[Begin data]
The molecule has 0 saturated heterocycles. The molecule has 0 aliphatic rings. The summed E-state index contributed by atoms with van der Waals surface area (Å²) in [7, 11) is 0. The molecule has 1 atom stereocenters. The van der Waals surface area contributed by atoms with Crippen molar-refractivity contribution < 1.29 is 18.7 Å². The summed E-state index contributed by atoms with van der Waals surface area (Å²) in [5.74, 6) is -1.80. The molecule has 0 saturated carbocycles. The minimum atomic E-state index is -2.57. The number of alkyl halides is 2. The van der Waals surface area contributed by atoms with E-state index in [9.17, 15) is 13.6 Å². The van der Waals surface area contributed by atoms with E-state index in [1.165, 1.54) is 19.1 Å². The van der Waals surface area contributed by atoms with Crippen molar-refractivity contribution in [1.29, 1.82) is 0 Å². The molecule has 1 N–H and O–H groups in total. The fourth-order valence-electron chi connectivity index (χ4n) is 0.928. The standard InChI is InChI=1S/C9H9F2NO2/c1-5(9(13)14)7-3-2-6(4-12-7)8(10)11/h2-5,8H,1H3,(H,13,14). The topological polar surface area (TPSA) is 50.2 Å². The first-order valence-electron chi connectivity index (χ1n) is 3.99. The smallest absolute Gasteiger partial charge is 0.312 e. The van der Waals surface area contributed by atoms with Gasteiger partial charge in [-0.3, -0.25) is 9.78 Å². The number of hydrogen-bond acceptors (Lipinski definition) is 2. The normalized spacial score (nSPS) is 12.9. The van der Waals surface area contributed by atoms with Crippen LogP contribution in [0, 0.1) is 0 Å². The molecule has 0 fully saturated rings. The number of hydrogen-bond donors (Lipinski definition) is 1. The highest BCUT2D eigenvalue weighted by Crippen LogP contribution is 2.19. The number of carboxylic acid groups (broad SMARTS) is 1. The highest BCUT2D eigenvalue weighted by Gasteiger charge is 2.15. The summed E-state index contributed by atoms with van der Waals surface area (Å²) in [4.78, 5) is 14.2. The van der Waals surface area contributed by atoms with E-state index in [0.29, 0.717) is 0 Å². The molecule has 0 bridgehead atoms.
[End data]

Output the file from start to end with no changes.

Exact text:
The molecule has 0 saturated heterocycles. The molecule has 0 aliphatic rings. The summed E-state index contributed by atoms with van der Waals surface area (Å²) in [7, 11) is 0. The molecule has 1 atom stereocenters. The van der Waals surface area contributed by atoms with Crippen molar-refractivity contribution < 1.29 is 18.7 Å². The summed E-state index contributed by atoms with van der Waals surface area (Å²) in [5.74, 6) is -1.80. The molecule has 0 saturated carbocycles. The minimum atomic E-state index is -2.57. The number of alkyl halides is 2. The van der Waals surface area contributed by atoms with E-state index in [9.17, 15) is 13.6 Å². The van der Waals surface area contributed by atoms with E-state index in [1.165, 1.54) is 19.1 Å². The van der Waals surface area contributed by atoms with Crippen molar-refractivity contribution in [1.29, 1.82) is 0 Å². The molecule has 1 N–H and O–H groups in total. The fourth-order valence-electron chi connectivity index (χ4n) is 0.928. The standard InChI is InChI=1S/C9H9F2NO2/c1-5(9(13)14)7-3-2-6(4-12-7)8(10)11/h2-5,8H,1H3,(H,13,14). The topological polar surface area (TPSA) is 50.2 Å². The first-order valence-electron chi connectivity index (χ1n) is 3.99. The smallest absolute Gasteiger partial charge is 0.312 e. The van der Waals surface area contributed by atoms with Gasteiger partial charge in [-0.3, -0.25) is 9.78 Å². The number of hydrogen-bond acceptors (Lipinski definition) is 2. The normalized spacial score (nSPS) is 12.9. The van der Waals surface area contributed by atoms with Crippen LogP contribution in [0, 0.1) is 0 Å². The molecule has 0 fully saturated rings. The number of hydrogen-bond donors (Lipinski definition) is 1. The highest BCUT2D eigenvalue weighted by Crippen LogP contribution is 2.19. The number of carboxylic acid groups (broad SMARTS) is 1. The highest BCUT2D eigenvalue weighted by Gasteiger charge is 2.15. The summed E-state index contributed by atoms with van der Waals surface area (Å²) in [4.78, 5) is 14.2. The van der Waals surface area contributed by atoms with E-state index in [0.29, 0.717) is 0 Å². The molecule has 0 bridgehead atoms.